Saturday, May 24, 2008

Organised retail and food price inflation — Opening the ‘Black Box’

Organised retail can be an ally in promoting food security for the urban poor and dampening food price inflation.

Ashok Gulati
Thomas Reardon

With overall inflation hovering above 7 per cent, food prices have become a political hot potato. The Government is desperately looking for policy options to contain food inflation. Exports of certain agricultural products (rice, wheat, select pulses) have been banned, and several commodities have been suspended from trading in the futures market.

Many traders have been raided for “hoarding”, and so on. What is being missed is a more in-depth understanding of the price formation in the food market and the various effective points of entry for the government to tame food inflation.
Price formation

In agricultural commodities, much of the price formation takes place between the farmer and the consumer, which for many is a “black box” composed of wholesale, processor, and retail segments.

We call it “black box” because its workings are not well known to the public or policymakers, and is not typically under the analytical microscope of researchers in India, but in public debate, various opinions are held on its functioning (assumptions that it is speculative, for example, abound).

Yet, that “black box” is important in India as, typically, cereals account for 40 per cent of the consumer food price with fruits, vegetables, dairy and fish/chicken making up the balance. Very roughly, and depending on the product, the shares of the “black box” are about a third to wholesalers, processors, and retailers.

Little is known about how that “black box” contributes to inflation. Research under the International Food Policy Research Institute/Michigan State University (IFPRI/MSU) programme, however, shows that the “black box”, can be made more efficient and competitive by compressing the value chain, investing in the missing infrastructure and institutions, and by creating greater transparency and competition among the stakeholders in the value chain from wholesalers, processors, to retailers.

A brief survey was made of prices in the organised and traditional retail in Delhi.
We first visited traditional retailers (handcarts, weekly markets, make-shift retail stalls, and kirana stores) and then five organised retail chain stores, both in north Delhi. Organised versus traditional retail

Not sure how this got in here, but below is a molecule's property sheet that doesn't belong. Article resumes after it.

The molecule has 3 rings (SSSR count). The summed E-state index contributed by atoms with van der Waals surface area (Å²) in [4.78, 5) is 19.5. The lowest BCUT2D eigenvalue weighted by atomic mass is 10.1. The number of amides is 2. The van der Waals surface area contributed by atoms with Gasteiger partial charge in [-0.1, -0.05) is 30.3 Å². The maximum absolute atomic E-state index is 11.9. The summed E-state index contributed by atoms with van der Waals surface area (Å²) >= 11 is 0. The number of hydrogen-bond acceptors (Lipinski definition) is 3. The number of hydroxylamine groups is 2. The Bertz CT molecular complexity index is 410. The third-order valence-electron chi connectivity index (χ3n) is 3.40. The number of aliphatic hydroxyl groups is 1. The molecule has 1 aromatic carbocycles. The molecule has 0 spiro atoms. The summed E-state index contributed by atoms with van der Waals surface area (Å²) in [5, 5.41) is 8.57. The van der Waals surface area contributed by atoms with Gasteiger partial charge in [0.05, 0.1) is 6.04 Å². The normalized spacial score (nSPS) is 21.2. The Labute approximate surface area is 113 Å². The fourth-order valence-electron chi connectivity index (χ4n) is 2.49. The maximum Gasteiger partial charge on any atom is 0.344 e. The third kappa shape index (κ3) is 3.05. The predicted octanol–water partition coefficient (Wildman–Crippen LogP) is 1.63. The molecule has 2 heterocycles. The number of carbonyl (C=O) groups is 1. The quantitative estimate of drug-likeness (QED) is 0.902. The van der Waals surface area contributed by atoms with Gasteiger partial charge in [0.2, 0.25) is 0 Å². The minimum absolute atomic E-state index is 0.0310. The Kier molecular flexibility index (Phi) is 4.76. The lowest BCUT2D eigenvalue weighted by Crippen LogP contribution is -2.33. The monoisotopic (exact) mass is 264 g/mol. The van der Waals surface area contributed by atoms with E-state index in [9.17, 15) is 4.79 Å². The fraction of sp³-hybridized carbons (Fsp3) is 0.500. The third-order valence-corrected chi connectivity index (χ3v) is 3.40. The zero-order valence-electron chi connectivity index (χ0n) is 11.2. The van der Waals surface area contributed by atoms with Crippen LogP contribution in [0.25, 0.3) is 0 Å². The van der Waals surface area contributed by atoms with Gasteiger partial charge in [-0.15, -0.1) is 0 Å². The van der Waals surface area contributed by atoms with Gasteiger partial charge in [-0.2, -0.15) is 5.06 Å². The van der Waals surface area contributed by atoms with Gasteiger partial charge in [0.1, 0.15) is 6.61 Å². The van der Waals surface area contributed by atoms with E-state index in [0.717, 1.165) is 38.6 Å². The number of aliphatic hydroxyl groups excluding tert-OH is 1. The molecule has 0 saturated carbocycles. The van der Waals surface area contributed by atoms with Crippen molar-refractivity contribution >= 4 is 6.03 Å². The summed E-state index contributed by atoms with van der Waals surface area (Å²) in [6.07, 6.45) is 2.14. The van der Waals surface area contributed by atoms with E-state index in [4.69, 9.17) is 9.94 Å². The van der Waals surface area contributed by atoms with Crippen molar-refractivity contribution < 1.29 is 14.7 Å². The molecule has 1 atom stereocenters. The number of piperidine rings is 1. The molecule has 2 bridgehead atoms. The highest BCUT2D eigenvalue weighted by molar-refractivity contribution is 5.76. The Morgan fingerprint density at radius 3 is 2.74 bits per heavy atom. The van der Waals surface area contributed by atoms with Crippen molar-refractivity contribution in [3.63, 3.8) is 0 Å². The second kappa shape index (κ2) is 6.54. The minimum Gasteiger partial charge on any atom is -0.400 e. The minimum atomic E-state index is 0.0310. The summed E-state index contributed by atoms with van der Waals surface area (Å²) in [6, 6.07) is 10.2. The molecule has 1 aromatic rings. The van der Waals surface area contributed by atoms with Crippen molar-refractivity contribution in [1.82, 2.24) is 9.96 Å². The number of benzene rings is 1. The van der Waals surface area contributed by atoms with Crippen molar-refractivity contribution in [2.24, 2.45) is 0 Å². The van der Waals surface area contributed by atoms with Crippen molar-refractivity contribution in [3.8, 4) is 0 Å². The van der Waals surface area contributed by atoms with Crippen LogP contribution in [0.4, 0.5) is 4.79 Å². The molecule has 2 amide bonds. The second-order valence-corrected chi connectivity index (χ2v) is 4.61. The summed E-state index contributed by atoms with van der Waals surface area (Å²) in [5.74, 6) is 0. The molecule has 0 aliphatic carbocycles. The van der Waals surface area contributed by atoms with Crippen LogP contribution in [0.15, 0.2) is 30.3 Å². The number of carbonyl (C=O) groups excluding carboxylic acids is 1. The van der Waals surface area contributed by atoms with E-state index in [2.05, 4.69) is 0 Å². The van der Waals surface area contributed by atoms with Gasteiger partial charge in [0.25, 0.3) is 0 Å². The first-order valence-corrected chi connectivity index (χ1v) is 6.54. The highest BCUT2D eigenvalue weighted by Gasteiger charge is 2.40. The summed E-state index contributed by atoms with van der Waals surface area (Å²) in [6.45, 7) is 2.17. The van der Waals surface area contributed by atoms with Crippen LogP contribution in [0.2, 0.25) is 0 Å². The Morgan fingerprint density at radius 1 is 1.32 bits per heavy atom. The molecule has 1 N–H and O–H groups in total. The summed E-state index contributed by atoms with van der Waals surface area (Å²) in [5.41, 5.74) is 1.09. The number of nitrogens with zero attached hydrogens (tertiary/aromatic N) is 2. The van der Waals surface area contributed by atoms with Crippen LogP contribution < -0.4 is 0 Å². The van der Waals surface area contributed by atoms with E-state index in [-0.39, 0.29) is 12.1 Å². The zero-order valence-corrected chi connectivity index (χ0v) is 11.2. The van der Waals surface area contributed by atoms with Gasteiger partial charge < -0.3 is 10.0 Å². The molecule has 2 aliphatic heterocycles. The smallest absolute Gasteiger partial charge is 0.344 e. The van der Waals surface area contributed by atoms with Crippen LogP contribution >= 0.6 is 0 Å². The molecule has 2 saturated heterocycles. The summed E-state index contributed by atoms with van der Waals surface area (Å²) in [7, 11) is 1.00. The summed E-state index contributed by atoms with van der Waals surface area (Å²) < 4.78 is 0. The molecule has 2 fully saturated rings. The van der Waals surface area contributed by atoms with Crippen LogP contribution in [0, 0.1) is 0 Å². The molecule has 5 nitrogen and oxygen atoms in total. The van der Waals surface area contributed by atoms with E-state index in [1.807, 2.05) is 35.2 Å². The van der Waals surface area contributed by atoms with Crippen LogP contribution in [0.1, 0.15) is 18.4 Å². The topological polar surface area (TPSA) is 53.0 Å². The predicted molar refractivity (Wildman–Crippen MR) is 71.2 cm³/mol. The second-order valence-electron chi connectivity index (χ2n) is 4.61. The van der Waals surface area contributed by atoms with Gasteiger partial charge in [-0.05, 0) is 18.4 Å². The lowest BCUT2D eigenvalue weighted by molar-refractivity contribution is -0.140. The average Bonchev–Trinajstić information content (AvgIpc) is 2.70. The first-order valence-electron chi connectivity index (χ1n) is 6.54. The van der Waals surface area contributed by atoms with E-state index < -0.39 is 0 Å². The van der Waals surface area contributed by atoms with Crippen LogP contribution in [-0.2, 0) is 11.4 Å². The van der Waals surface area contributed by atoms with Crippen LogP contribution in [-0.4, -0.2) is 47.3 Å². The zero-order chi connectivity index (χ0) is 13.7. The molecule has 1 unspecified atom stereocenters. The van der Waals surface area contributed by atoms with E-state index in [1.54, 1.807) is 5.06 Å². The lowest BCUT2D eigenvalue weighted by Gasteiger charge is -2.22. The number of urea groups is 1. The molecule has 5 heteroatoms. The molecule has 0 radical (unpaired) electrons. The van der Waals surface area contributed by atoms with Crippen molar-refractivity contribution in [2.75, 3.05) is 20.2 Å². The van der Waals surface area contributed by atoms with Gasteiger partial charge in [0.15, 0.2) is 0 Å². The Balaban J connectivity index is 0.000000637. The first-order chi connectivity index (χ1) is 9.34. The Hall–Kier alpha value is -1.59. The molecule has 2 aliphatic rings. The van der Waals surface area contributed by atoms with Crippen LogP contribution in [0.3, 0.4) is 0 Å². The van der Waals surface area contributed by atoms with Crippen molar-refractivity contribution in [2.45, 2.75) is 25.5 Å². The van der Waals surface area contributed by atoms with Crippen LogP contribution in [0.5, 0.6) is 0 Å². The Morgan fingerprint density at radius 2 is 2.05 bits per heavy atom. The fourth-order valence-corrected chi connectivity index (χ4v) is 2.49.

We bought the same unit size and form, and a “medium quality” of each product that was sure to be in both traditional and organised retail shops — to ensure strict comparability per item over retail outlets. We examined 20 basic food items (11 vegetables, 6 fruits, wheat atta, parboiled rice, mustard oil, sunflower oil, and channa dal).

It was found that for vegetables, organised retailers were, with no product exception — 33 per cent cheaper than traditional retailers; for fruits, organised retail was 15 per cent cheaper; for parboiled rice, 14 per cent cheaper; for atta, 5 per cent cheaper; for mustard oil, 6 per cent cheaper; for sunflower oil, 17 per cent cheaper; and for channa dal, 1 per cent cheaper.

The finding that organised retail sells food more cheaply than traditional retailers in the urban areas broadly matches evidence from a number of developing countries.
In other developing countries, supermarkets drove down consumer prices (relative to traditional retail) as an essential to their take-off in early- to mid-1990s and beyond. This appears to be the case in India today.

Price advantage

The main reason organised retail can charge lower prices is because they combine: (1) economies of scale in procurement (mass buying from suppliers) with (2) economies of scale in handling and logistics such as via modernised distribution centres. The supermarket chains are known to build regional and global food procurement networks to reduce costs, de-seasonaliseofferings, and increase product diversity.

Indian supermarket chains are also improving the back endof fresh produce procurement quite early in their development stage leading to greater efficiency and price advantage that one usually observes in more advancedorganised retail of countries such as Mexico, Brazil, S Korea, and Thailand.

What do these findings signal to the policy makers in India looking for ways to contain food price inflation? Organised retail can be an ally in promoting food security for the urban poor and dampening food price inflation.

Supermarkets can be key players in making food markets more efficient and serving consumers by reducing the size of the margin going to the “black box” between the farm gate and the consumer.

Price competition combined with cost-cutting by large retailers in the US was even responsible for a well-documented dampening of inflation — the leaders in organised retail in the US were supposed to have been responsible for reducing the inflation rate by one-third! (The authors are co-directors of International Food Policy Research Institute/Michigan State University programme on “Markets in Asia”.)

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